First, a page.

Saturday, April 30, 2016

I will judge a book by its cover...a book review of sorts

Two admissions…

First, I admit I will judge a book by its cover. “Dog Medicine” by Julie Barton had me at the full face photo of a beautiful Golden Retriever named Bunker. I wasn’t familiar with this writer or the story she told, but when the book popped up on my Amazon list of suggested books, I quickly hit “purchase” for my Kindle app.

Second, I admit I later bought a second copy of the book in hardback. The Kindle version is hard to mark up, scribble on and turn down pages. The highest compliment I can pay a book is to buy the hardback to keep, to mark up, to turn down page corners, to return to read the passages that mean something to me.

The hardback of “Dog Medicine” now sits by my bed with dog-eared pages, yellow highlighting of "turns of phrases," and sticky notes scribbled with ideas that I want to write about at some point.

I read this beautifully written memoir one cold rainy week-end with my big goofy golden retriever tucked up under my feet. She doesn't judge me when I laugh, cry or giggle about the book I'm reading. She doesn't mind if I read a passage out loud several times just because I like the cadence of the sentence or the unique placement of a word. She's my “dog medicine,” so I knew I’d like this book.

Once I started reading, the book seemed to be the story of the author’s struggle with depression. My interest waned a bit at first…I wanted to read about the dog. But it didn’t take many more pages to understand that, while depression is certainly a major player in the book, it is by no means is it the main character.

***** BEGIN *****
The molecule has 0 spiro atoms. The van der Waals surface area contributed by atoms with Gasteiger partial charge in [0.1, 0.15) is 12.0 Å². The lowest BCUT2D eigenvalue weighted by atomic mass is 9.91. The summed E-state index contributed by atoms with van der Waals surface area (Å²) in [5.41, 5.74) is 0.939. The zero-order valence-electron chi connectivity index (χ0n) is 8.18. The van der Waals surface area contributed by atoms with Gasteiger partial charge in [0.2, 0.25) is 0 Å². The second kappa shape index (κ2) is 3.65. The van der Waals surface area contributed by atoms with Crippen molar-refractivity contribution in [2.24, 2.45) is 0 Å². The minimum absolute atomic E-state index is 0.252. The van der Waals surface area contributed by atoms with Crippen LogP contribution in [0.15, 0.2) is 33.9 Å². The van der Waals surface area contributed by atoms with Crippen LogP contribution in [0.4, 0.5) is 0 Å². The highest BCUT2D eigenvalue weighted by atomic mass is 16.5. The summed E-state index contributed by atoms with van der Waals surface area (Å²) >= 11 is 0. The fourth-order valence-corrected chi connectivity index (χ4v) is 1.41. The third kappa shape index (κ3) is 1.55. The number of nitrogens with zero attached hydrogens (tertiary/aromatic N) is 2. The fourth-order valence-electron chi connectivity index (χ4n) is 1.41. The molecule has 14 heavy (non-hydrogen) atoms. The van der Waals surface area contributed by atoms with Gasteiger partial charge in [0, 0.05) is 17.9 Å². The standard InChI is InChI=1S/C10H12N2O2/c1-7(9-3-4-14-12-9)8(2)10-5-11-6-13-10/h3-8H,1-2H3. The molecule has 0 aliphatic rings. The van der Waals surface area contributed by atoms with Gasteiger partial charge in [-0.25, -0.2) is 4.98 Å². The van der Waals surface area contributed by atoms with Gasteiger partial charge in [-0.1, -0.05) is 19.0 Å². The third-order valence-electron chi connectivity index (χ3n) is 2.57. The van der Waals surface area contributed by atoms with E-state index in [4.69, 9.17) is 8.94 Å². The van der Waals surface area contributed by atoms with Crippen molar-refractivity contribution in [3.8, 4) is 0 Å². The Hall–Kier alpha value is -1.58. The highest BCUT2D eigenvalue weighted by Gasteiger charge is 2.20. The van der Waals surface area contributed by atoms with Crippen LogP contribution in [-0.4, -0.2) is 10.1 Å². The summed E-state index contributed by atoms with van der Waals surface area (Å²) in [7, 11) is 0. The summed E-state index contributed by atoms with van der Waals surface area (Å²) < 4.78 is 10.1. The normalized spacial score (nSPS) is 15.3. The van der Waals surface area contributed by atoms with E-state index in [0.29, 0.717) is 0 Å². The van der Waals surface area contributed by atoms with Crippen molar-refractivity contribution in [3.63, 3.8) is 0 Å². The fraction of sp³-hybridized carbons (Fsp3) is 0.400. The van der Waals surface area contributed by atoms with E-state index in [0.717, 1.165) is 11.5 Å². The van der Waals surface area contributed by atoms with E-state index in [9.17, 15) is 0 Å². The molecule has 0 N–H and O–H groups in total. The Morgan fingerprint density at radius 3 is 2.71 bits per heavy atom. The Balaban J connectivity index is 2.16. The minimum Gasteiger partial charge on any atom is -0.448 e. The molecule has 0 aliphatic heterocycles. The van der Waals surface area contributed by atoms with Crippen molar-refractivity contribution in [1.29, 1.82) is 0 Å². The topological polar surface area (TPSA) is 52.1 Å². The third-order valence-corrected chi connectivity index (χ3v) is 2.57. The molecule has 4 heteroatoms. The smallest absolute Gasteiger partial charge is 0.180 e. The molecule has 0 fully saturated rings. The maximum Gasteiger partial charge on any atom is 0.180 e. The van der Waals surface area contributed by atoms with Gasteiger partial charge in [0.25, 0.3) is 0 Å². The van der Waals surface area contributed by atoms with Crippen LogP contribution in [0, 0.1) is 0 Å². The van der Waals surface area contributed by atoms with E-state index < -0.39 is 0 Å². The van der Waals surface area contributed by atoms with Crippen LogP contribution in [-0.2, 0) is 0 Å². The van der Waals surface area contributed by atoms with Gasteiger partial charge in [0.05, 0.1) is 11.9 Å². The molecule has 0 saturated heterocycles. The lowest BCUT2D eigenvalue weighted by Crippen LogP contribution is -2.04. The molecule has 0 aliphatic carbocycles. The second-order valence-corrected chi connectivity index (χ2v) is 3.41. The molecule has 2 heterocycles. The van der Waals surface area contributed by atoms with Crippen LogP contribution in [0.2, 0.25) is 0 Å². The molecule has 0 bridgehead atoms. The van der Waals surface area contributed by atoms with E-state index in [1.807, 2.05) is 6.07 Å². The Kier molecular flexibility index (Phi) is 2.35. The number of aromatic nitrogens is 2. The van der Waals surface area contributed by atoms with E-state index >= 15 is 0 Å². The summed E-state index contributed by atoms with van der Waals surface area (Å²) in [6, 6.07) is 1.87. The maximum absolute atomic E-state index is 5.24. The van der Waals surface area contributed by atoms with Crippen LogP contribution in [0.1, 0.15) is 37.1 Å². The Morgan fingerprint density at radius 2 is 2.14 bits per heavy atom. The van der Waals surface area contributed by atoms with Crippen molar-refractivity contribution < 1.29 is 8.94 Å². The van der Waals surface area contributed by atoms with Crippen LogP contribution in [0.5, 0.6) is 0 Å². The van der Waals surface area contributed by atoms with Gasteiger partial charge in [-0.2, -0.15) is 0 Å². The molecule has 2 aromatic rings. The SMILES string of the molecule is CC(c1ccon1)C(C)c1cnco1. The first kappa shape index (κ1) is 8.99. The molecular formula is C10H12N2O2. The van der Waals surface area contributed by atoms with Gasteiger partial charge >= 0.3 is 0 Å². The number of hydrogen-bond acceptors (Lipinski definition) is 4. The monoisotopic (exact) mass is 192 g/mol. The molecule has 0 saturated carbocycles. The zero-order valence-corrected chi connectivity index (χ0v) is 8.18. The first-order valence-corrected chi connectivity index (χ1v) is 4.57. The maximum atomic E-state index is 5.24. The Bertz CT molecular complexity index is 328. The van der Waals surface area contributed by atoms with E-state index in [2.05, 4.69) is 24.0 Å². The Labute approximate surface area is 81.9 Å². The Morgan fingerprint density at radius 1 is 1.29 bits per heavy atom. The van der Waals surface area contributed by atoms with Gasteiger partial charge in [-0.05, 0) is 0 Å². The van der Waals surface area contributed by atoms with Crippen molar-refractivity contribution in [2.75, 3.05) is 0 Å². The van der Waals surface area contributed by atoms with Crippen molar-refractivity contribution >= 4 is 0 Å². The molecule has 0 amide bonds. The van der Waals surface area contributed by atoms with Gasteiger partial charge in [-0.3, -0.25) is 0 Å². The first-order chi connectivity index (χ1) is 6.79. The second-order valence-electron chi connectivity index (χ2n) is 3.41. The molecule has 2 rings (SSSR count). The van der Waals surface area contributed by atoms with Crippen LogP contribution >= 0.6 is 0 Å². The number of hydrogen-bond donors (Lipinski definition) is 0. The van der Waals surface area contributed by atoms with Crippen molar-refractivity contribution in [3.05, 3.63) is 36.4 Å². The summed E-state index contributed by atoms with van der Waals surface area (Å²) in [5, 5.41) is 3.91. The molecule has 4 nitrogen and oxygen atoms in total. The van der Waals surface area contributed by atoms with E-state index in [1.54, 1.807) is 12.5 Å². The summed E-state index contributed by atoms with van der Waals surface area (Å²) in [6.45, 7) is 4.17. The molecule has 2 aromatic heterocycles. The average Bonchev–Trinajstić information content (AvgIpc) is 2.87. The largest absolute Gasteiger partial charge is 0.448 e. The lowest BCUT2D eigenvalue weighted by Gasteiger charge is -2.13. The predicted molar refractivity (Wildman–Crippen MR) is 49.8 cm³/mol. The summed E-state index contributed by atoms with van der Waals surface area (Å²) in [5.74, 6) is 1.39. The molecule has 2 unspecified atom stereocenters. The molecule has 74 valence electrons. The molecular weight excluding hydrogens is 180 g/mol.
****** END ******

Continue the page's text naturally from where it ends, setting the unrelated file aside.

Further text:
The real story here is about resilience, acceptance, trust, connection and belief in something bigger. And all of that comes alive through Bunker.

Bunker doesn’t bound into the writer’s life until about a third of the way into the book, yet he’s already there from the beginning. And not just because his picture is on the cover. It’s because Barton tracks her life experiences in the months leading up to Bunker’s arrival alongside his early puppy life before she ever knew she needed a puppy.

This is the story of Barton’s depression and how this dog saved her life 20 years ago. From the first chapter, she leads you through her struggle with enough of an objective perspective that not only makes you feel comfortable sharing her journey but also allows you to fully absorb what she was experiencing.

She doesn't turn you off with self-pity or excuses. She makes it OK to feel with her as she describes her collapse on the floor of her New York apartment surrounded by dust bunnies and weeks' worth of dirty dishes. You are in the car with her and her mother on their journey back home to Ohio from New York. You cry with her as she describes sibling abuse in her early life. You delight in the moment when she decides maybe a puppy could bring some meaning to her life.

Anyone who has loved a dog will find many connections to personal experience in this book. One of my favorites is Barton's "ah ha" moment when Bunker had been with her only a matter of days. Despite the confidence she'd quickly gained in caring for her puppy, she felt the blackness of depression returning.

Crumpled up on the sofa with her head in her hands, Barton describes how she was overcome with the doubt of whether a dog really could really make a difference. Then she felt Bunker sitting on her feet leaning with his back against her shins. Her realization was "yes" Bunker could make a difference… and that's where her story of Dog Medicine really begins.

That epiphany is one of my favorite passages in the book. It not only sets the tone for the rest of the book, but it also the kind of beautifully personal writing that can bring me to tears.

"Really? Could this dog somehow sense when I was sad and comfort me? I had heard of seeing-eye dogs. I’d heard of dogs who could sniff out drugs in suitcases. But a dog who could detect sadness? A dog who could sense a down-tick in mood? I wondered if these new psychiatric drugs were causing me to overly anthropomorphize my dog. But I needed so desperately to be comforted. I needed a companion who had no judgment, with whom I had no history, who would make it known that I was loved, who would never, ever hurt me.